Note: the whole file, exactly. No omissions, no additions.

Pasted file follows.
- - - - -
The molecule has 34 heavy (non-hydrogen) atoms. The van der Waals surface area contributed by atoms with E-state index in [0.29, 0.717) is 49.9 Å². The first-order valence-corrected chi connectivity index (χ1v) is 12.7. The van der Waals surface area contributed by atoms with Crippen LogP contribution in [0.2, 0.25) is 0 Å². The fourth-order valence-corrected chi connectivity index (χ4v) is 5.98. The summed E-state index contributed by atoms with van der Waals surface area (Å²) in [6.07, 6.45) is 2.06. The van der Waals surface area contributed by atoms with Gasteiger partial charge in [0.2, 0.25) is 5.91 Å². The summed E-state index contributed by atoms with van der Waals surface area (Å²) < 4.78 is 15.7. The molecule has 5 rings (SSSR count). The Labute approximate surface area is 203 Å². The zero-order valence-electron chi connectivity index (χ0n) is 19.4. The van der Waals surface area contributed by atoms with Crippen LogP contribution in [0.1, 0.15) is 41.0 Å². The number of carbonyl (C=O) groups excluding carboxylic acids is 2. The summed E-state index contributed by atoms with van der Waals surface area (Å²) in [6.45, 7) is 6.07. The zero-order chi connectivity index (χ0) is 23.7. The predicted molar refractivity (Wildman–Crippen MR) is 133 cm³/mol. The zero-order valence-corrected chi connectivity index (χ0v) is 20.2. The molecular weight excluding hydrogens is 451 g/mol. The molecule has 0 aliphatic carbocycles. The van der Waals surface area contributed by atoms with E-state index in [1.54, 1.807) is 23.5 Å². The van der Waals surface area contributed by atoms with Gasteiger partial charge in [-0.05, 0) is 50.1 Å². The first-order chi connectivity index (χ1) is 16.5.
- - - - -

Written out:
The molecule has 34 heavy (non-hydrogen) atoms. The van der Waals surface area contributed by atoms with E-state index in [0.29, 0.717) is 49.9 Å². The first-order valence-corrected chi connectivity index (χ1v) is 12.7. The van der Waals surface area contributed by atoms with Crippen LogP contribution in [0.2, 0.25) is 0 Å². The fourth-order valence-corrected chi connectivity index (χ4v) is 5.98. The summed E-state index contributed by atoms with van der Waals surface area (Å²) in [6.07, 6.45) is 2.06. The van der Waals surface area contributed by atoms with Gasteiger partial charge in [0.2, 0.25) is 5.91 Å². The summed E-state index contributed by atoms with van der Waals surface area (Å²) < 4.78 is 15.7. The molecule has 5 rings (SSSR count). The Labute approximate surface area is 203 Å². The zero-order valence-electron chi connectivity index (χ0n) is 19.4. The van der Waals surface area contributed by atoms with Crippen LogP contribution in [0.1, 0.15) is 41.0 Å². The number of carbonyl (C=O) groups excluding carboxylic acids is 2. The summed E-state index contributed by atoms with van der Waals surface area (Å²) in [6.45, 7) is 6.07. The zero-order chi connectivity index (χ0) is 23.7. The predicted molar refractivity (Wildman–Crippen MR) is 133 cm³/mol. The zero-order valence-corrected chi connectivity index (χ0v) is 20.2. The molecular weight excluding hydrogens is 451 g/mol. The molecule has 0 aliphatic carbocycles. The van der Waals surface area contributed by atoms with E-state index in [1.54, 1.807) is 23.5 Å². The van der Waals surface area contributed by atoms with Gasteiger partial charge in [-0.05, 0) is 50.1 Å². The first-order chi connectivity index (χ1) is 16.5.